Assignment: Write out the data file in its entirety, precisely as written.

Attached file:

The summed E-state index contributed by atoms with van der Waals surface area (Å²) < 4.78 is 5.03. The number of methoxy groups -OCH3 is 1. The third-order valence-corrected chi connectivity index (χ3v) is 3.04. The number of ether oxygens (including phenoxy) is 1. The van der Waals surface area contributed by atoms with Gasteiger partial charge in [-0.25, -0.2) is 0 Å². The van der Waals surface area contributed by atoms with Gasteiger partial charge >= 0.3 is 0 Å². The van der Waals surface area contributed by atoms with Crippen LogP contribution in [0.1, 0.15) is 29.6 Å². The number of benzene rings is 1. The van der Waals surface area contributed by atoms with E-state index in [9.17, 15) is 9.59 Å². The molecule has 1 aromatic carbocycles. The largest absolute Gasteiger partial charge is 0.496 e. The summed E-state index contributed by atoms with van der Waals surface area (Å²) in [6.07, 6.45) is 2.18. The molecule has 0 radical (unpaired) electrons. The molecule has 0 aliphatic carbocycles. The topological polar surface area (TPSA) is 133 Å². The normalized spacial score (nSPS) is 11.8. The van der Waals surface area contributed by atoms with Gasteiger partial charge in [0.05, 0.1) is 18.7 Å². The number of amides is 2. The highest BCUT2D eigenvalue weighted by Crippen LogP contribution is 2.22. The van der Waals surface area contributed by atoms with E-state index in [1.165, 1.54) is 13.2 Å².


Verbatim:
The summed E-state index contributed by atoms with van der Waals surface area (Å²) < 4.78 is 5.03. The number of methoxy groups -OCH3 is 1. The third-order valence-corrected chi connectivity index (χ3v) is 3.04. The number of ether oxygens (including phenoxy) is 1. The van der Waals surface area contributed by atoms with Gasteiger partial charge in [-0.25, -0.2) is 0 Å². The van der Waals surface area contributed by atoms with Gasteiger partial charge >= 0.3 is 0 Å². The van der Waals surface area contributed by atoms with Crippen LogP contribution in [0.1, 0.15) is 29.6 Å². The number of benzene rings is 1. The van der Waals surface area contributed by atoms with E-state index in [9.17, 15) is 9.59 Å². The molecule has 1 aromatic carbocycles. The largest absolute Gasteiger partial charge is 0.496 e. The summed E-state index contributed by atoms with van der Waals surface area (Å²) in [6.07, 6.45) is 2.18. The molecule has 0 radical (unpaired) electrons. The molecule has 0 aliphatic carbocycles. The topological polar surface area (TPSA) is 133 Å². The normalized spacial score (nSPS) is 11.8. The van der Waals surface area contributed by atoms with Gasteiger partial charge in [0.05, 0.1) is 18.7 Å². The number of amides is 2. The highest BCUT2D eigenvalue weighted by Crippen LogP contribution is 2.22. The van der Waals surface area contributed by atoms with E-state index in [1.165, 1.54) is 13.2 Å².